Christ’s second coming will affect all humanity in profound ways. An important aspect of the establishment of God’s kingdom is the gathering of the elect. “And He will send His angels with a great sound of a trumpet, and they will gather together His elect from the four winds, from one end of heaven to the other” (Matt. 24:31, NKJV). At the moment of this gathering, the righteous dead will be resurrected and receive immortality (1 Cor. 15:52, 53). “The dead in Christ will rise first” (1 Thess. 4:16, NKJV). This is the moment we all have been waiting for. The resurrected ones will reunite with those who have been longing for their presence and love. This is how Paul exults at this event: “O Death, where is your sting? O Hades, where is your victory?” (1 Cor. 15:55, NKJV).
It is not the diseased, aged, disfigured bodies that went down into the grave that come up in the resurrection, but new, immortal, perfect bodies, no longer marked by the sin that caused their decay. The resurrected saints experience the completion of Christ’s work of restoration, reflecting the perfect image of God intended at Creation (Gen. 1:26, 1 Cor. 15:46-49).
At the moment of Jesus’ second advent, when the redeemed dead are resurrected, the righteous alive on earth will be changed and also be given new, perfect bodies. “For this corruptible must put on incorruption, and this mortal must put on immortality” (1 Cor. 15:53, NKJV). So, these two groups of redeemed, the resurrected and transformed righteous, “shall be caught up together … in the clouds to meet the Lord in the air. And thus we shall always be with the Lord” (1 Thess. 4:17, NKJV).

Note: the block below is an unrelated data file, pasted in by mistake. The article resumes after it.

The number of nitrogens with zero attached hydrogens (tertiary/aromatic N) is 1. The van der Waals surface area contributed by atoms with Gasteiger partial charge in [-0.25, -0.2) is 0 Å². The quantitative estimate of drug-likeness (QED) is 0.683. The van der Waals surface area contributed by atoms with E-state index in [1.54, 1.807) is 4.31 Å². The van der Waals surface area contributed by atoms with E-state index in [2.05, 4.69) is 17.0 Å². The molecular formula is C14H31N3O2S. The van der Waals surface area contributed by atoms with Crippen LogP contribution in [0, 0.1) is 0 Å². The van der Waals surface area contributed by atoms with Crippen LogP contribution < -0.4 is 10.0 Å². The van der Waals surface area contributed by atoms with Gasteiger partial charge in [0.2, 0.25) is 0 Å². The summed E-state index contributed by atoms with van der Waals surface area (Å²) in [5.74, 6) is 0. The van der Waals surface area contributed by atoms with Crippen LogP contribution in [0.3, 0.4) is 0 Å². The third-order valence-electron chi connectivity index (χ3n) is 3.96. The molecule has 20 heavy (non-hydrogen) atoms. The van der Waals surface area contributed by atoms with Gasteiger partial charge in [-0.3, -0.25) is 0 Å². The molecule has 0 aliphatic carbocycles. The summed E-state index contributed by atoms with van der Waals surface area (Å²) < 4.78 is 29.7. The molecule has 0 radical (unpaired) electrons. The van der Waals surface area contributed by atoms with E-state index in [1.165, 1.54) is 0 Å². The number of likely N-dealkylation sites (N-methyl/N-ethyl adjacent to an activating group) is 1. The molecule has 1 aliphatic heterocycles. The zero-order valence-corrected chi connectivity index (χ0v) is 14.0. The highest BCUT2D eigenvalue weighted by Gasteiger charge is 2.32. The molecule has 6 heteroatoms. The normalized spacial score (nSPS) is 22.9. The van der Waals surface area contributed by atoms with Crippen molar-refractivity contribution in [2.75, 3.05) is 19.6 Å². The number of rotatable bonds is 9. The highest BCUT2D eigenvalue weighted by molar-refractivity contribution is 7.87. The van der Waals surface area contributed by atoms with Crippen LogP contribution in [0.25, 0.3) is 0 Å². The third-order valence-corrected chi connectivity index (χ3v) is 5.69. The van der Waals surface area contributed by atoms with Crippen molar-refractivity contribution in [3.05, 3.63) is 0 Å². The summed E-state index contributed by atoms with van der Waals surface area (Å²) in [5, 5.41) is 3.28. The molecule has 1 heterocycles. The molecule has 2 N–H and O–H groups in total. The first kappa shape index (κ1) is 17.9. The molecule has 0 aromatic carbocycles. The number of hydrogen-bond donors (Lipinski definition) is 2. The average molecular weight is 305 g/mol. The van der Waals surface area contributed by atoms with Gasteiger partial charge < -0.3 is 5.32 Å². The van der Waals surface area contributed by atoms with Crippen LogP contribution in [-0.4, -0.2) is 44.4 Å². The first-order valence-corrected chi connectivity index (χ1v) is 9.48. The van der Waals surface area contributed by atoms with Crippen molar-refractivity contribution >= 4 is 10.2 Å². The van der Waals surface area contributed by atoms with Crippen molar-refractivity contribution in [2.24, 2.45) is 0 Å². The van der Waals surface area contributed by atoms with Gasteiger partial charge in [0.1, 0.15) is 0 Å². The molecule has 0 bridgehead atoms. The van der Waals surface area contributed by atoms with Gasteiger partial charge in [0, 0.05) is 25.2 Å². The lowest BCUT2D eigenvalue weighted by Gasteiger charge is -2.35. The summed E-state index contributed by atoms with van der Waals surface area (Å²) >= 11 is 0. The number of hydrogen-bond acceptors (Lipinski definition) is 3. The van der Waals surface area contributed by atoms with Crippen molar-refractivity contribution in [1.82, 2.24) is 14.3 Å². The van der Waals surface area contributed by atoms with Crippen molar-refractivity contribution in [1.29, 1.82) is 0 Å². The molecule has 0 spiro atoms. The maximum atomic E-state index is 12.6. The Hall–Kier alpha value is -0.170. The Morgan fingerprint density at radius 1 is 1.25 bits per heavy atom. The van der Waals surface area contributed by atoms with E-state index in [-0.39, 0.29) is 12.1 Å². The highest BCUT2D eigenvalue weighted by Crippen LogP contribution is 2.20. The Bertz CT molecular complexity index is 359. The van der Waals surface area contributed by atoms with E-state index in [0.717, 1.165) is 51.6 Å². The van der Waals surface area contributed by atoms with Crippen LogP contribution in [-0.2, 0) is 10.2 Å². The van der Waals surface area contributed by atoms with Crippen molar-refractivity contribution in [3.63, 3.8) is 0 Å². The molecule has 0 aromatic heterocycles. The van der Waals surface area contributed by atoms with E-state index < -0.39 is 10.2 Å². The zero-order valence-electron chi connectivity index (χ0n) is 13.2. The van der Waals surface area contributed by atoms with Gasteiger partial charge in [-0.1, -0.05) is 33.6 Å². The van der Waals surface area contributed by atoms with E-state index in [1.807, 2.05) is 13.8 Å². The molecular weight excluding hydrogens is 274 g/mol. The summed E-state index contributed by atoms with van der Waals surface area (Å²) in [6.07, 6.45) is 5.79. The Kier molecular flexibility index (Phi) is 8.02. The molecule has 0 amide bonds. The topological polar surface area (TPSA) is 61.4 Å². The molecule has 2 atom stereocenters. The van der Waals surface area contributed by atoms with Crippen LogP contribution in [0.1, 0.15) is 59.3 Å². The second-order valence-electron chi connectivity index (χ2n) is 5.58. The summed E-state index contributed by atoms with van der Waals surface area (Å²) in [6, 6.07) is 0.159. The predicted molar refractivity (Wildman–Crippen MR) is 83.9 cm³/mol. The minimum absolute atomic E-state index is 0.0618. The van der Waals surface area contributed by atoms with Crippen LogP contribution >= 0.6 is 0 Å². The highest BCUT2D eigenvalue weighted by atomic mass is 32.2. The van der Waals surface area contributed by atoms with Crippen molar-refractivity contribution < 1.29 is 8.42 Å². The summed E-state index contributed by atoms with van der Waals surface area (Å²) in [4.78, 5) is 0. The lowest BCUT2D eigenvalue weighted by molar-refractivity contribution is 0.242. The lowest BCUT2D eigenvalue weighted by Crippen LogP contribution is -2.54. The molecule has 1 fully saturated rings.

In our scientific age, even some Christians try to find a natural explanation for everything, even “miracles.” What does the promise of the resurrection teach us about why only the supernatural acts of God can save us?
Wednesday ↥ December 26
“For behold, I create new heavens and a new earth; and the former shall not be remembered or come to mind” (Isa. 65:17, NKJV). Both Isaiah and John (Rev. 21:1) saw in vision the promised new earth.
Consider John’s description of the fabulous city of the redeemed, the New Jerusalem, in Revelation 21:2, 9-27. What do these verses imply about the unity and harmony that will exist in this city?